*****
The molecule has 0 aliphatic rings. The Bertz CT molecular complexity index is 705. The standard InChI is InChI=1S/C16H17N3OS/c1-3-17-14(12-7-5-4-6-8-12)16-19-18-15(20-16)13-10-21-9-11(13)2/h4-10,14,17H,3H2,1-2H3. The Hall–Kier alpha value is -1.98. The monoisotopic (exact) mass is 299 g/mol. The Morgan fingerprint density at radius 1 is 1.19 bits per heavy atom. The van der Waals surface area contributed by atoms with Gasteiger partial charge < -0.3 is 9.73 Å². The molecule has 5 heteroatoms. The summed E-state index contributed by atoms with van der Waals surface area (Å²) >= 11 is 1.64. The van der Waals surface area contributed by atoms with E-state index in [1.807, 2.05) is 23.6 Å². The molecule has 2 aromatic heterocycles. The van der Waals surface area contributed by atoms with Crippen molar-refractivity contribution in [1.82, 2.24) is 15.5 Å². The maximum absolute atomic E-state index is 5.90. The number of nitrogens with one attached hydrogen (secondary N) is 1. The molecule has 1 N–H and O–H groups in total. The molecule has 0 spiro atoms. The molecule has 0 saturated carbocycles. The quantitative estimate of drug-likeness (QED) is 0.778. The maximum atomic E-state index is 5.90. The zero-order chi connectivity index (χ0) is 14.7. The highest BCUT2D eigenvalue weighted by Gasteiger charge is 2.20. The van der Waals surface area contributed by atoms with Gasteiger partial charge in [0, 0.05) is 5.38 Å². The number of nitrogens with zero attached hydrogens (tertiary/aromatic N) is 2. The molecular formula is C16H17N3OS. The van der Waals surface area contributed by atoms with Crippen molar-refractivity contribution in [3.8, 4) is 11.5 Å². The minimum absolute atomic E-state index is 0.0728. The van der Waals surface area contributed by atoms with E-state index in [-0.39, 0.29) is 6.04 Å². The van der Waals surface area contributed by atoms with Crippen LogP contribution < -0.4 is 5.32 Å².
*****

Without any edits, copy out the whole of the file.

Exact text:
The molecule has 0 aliphatic rings. The Bertz CT molecular complexity index is 705. The standard InChI is InChI=1S/C16H17N3OS/c1-3-17-14(12-7-5-4-6-8-12)16-19-18-15(20-16)13-10-21-9-11(13)2/h4-10,14,17H,3H2,1-2H3. The Hall–Kier alpha value is -1.98. The monoisotopic (exact) mass is 299 g/mol. The Morgan fingerprint density at radius 1 is 1.19 bits per heavy atom. The van der Waals surface area contributed by atoms with Gasteiger partial charge < -0.3 is 9.73 Å². The molecule has 5 heteroatoms. The summed E-state index contributed by atoms with van der Waals surface area (Å²) >= 11 is 1.64. The van der Waals surface area contributed by atoms with E-state index in [1.807, 2.05) is 23.6 Å². The molecule has 2 aromatic heterocycles. The van der Waals surface area contributed by atoms with Crippen molar-refractivity contribution in [1.82, 2.24) is 15.5 Å². The maximum absolute atomic E-state index is 5.90. The number of nitrogens with one attached hydrogen (secondary N) is 1. The molecule has 1 N–H and O–H groups in total. The molecule has 0 spiro atoms. The molecule has 0 saturated carbocycles. The quantitative estimate of drug-likeness (QED) is 0.778. The maximum atomic E-state index is 5.90. The zero-order chi connectivity index (χ0) is 14.7. The highest BCUT2D eigenvalue weighted by Gasteiger charge is 2.20. The van der Waals surface area contributed by atoms with Gasteiger partial charge in [0, 0.05) is 5.38 Å². The number of nitrogens with zero attached hydrogens (tertiary/aromatic N) is 2. The molecular formula is C16H17N3OS. The van der Waals surface area contributed by atoms with Crippen molar-refractivity contribution in [3.8, 4) is 11.5 Å². The minimum absolute atomic E-state index is 0.0728. The van der Waals surface area contributed by atoms with E-state index in [-0.39, 0.29) is 6.04 Å². The van der Waals surface area contributed by atoms with Crippen LogP contribution < -0.4 is 5.32 Å².